What firms need to employ is an approach rooted in fundamentals that allows for thought-out experimentation. Even before the pandemic, leading brands were more willing to plan and implement experiments to test what does and does not work with their customers (Removille and Gierak 2020). Leading firms also are more likely to empower their employees to take risks in implementing customer-centric growth strategies, since such firms can analyse the results of implementing these strategies with readily available data.  

Hence, status quo thinking and lack of experimentation is thought of as ‘the kiss of death’ at firms such as Amazon, Salesforce, Starbucks and Tesla. All constantly describe learning from failure as a key method for their employees and businesses to grow. In addition, a policy of ‘fast fail’ experimentation is heavily enforced, analysing empirical results of though-out experiments as a way to innovate and grow, then quickly adopting (or dropping) those practices that performed well - or poorly (Mintz and Knight 2022).  

Your Business Needs a Customer-Centric Strategy  

Academic research and current customer and economic trends make it clearly evident a customer-centric strategy – a focus on customers as the key driver of a firm’s strategy – is more crucial than ever. In previous recessions, firms that maintained or accelerated their customer-centric efforts consistently outperformed those firms that did not.  

For example, during the US Great Depression in the 1930s, Camel Cigarettes and Chevrolet Automobiles aggressively marketed their products to new segments of customers to capture and then maintain top market share positions (Srinivasan et al. 2005). During the 2002–2003 SARS outbreak in China, Alibaba launched its customer-centric online Taobao ecommerce platform that accommodated to customer preferences during a health scare, which helped make the firm become one of the leading ecommerce firms in the world (Huddleston Jr. 2020).  

During the 2008–2009 Global Financial Crisis, Reckitt Benckiser, the British multinational consumer goods corporation, increased its customer-centric advertising expenditures by 25 per cent, while many of its competitors decreased their advertising expenditures. This customer-centric effort enabled Reckitt Benckiser to increase its profits by over 10 per cent at a time when many of its competitors lost money (Kumar and Pauwels 2020).  

However, post-pandemic, firms must become even more customer-centric by researching and understanding their customers’ newly formed preferences and behaviours, then, structuring their firm’s offerings to best match these behaviours.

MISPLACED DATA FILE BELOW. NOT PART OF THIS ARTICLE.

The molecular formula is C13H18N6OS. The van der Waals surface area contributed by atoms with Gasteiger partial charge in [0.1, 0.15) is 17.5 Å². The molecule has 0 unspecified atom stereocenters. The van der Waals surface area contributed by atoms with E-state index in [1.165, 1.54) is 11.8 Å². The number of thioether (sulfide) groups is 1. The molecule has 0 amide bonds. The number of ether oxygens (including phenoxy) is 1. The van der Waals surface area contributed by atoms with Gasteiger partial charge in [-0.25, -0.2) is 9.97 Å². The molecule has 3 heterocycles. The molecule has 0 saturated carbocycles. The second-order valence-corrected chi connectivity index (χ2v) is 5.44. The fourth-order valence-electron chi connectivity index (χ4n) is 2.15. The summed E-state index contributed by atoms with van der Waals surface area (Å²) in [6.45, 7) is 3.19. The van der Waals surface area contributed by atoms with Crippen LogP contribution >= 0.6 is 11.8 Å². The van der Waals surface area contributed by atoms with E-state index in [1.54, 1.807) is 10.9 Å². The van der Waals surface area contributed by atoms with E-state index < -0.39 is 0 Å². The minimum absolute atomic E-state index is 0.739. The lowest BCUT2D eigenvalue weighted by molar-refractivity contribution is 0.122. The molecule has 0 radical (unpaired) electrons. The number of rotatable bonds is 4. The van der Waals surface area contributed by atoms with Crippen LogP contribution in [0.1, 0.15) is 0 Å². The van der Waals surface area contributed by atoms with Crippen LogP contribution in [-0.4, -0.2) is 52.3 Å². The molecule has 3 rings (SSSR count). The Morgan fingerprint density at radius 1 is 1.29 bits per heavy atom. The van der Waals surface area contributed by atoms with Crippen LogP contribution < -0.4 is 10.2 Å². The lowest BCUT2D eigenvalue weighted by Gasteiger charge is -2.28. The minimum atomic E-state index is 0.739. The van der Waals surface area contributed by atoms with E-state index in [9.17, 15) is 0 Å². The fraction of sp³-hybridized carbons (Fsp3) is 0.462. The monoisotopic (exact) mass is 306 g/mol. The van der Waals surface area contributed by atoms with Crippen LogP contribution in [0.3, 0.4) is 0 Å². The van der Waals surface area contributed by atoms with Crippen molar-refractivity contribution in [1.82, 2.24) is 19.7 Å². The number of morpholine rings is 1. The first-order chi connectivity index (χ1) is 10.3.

To navigate through the customer and economic new normal, firms must employ a customer-centric strategy that navigates them through how to adapt to a new post-pandemic directional reality. Firms that do not plan on being customer-centric are at major risk of being left behind by their customers who have shifted their behaviours from pre-pandemic norms.  

Customer-Centric Growth Framework

To assist firms to adjust to a new post-pandemic directional reality, I propose a framework based on a customer-centric alternative to Ansoff’s (1965) growth strategy matrix (see Table). The proposed 2 x 2 matrix is categorised by whether firms should employ growth strategies focusing on (i) targeting current or new customer markets or (ii) keeping their current product offerings or offering new or modified products.  

The first quadrant is a highly unadvised strategy: It is for firms that want to maintain their status quo or target their pre-pandemic customers with the same product offerings. The second quadrant recommends firms to expand to new customer markets with their existing products. The third quadrant recommends firms to modify or create new products but target their existing customers. The fourth quadrant recommends firms to diversify simultaneously by expanding to new customer markets and creating new or modified products.    

This excerpt is from Ofer Mintz's new book, The Post-Pandemic Business Playbook: Customer-Centric Solutions to Help Your Firm Grow. The book details why and when firms should employ one of the four customer-centric growth strategies and provides examples from organisations around the world that have successfully employed those strategies.

Tags: brand strategy, marketing strategy